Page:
Finished Objects in the Finished Basement

The Experiment House had itself blessed yesterday in fine style.

Martha flings blessed H2O to the four corners of the living room with a juniper sprig plucked from our yard.

In what I can only hope was a representative sample of activities within its walls, the whole place was filled with humans, sprinkled with holy water and collects [pronounced CALL-eckts; it’s an Anglican thing], then there were many hours of eating and lady priests playing video games.

So that we could have people view our living space without covering myself in shame, this party meant that we finally finished the basement. It’s sort of like living in a really large dorm room, or an economy apartment without the kitchen (and with an enormous bathroom), but it’s much more open than our last place, and looks to be perfect for our needs.

When you come down the steps, you are met by the living room/work room. The entertainment center has been partially repurposed for yarn display, and the couch and coffee table are my equivalent of a desk and chair. (I don’t do desks or chairs.)

At the base of the steps, rotate 45 degrees to get the best view of the whole basement.

Something about the one-room setup makes me feel so free. Maybe it’s having floorspace for a change. The flourescent lighting and pale walls are a bit much, but I think I’m going to love it in the depths of winter When All Other Lights Go Out.

Turn another 90 degrees and you see Jared’s little workstation nestled under the stairs. This is starting to feel like an Ikea catologue, except with furniture you found in your parents’ basement or on the side of the road.

Mum taught me a long time ago that one should decorate with yarn, but it’s only now, when I have no closets whatsoever, and when the cat-pee smell in the storage area means that I will only store things that are very well sealed or that don’t absorb smells, that I’m starting to think about decorating with finished knitted objects as well. The socks I’ve knitted this year adorn my dresser, while all our winter accessories fill a fabric-lined wicker laundry basket atop the cedar chest.

Of course, the Experiment House is about much more than clever decorating or parties. I plan to do a real post on what we’re about, once we have all four residents in one place during daylight hours to take a good picture.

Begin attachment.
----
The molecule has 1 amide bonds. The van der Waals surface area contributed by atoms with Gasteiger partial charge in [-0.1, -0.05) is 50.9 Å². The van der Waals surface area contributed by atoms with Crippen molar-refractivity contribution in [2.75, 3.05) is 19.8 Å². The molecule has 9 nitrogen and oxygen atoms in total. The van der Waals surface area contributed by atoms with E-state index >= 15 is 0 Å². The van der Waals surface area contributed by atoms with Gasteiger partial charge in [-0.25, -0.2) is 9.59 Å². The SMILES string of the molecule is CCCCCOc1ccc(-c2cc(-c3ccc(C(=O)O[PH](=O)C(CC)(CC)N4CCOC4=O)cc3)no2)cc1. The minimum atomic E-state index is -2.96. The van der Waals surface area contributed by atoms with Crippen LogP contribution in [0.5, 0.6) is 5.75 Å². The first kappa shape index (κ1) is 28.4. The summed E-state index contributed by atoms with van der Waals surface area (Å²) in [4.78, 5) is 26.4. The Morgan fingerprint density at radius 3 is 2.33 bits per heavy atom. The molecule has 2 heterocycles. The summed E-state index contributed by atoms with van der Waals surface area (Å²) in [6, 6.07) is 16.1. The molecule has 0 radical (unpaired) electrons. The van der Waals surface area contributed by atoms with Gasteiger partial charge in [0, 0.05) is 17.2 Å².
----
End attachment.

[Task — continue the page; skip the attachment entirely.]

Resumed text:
Do you decorate with yarn or FO’s? Mum, I know you do. Want to do a post about it?

3 thoughts on “Finished Objects in the Finished Basement

  1. Stacie says:

    I “decorate” with yarn and FOs in the sense that you can find yarn and knitting-related this-and-thats on every flat surface. Does that count?

    I do kind of display my spinning stuff. My wheel is in the living room, and I sometimes keep an old set of carders and my (virtually unused) drop-spindle in display-type places. I also always leave out the prettiest WIP to keep on the coffee table when I have visitors!

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  2. Linda says:

    Yes that all counts! Anywhere yarn is out and about counts as decorating! I think I need to do more with it……so far I ONLY decorate my craft room with yarn and FO. And all my WIP are in opaque bags. What’s the matter with me? I need to break out and put my yarn in the kitchen, in the LR….help please! I’d like to see pictures and descriptions of what everyone else does with their stash, WIP, and FO’s. Everyone knows I love knitting more than just about any other activity, why am I hiding my stash in only one room?

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  3. Kathy says:

    Do I decorate with yarn? It’s more like where can I find space to put more of it. So the dining room has four spinning wheels, and three baskets of yarn, plus an Indian papoose basket with yarn in it. Living room – A large basket, a knitted bag full, one small basket, and my wip basket. I did take some beautiful multicolor out of the plastic. I loved it in the store – might as well enjoy it here too. And also the Lenten shawl is on the rocking chair. Bedroom: one trunk full, with small knitted baby items on the walls. My office – another trunk full, two baskets on trunk and on file cabinet, wire baskets of yarn under the bookshelf that holds about 50 knitting books, . Laundry room – three more baskets – two large and one small. I think I might have a problem. But the bathrooms and kitchen are still yarn free, as is Jon’s office (I would not dare go there).

    I was in this beautiful lys in Pacific Grove with my sister, and they had all their handpainted yarns right in front of the door when you walk in. Had to get an afghan kit for our living room, and I also stocked up on some of the yarn that they had for the Liturgical Year projects. So I emptied out my video basket and put the blues in there. If we ever need the money, I could probably open up a yarn shop.

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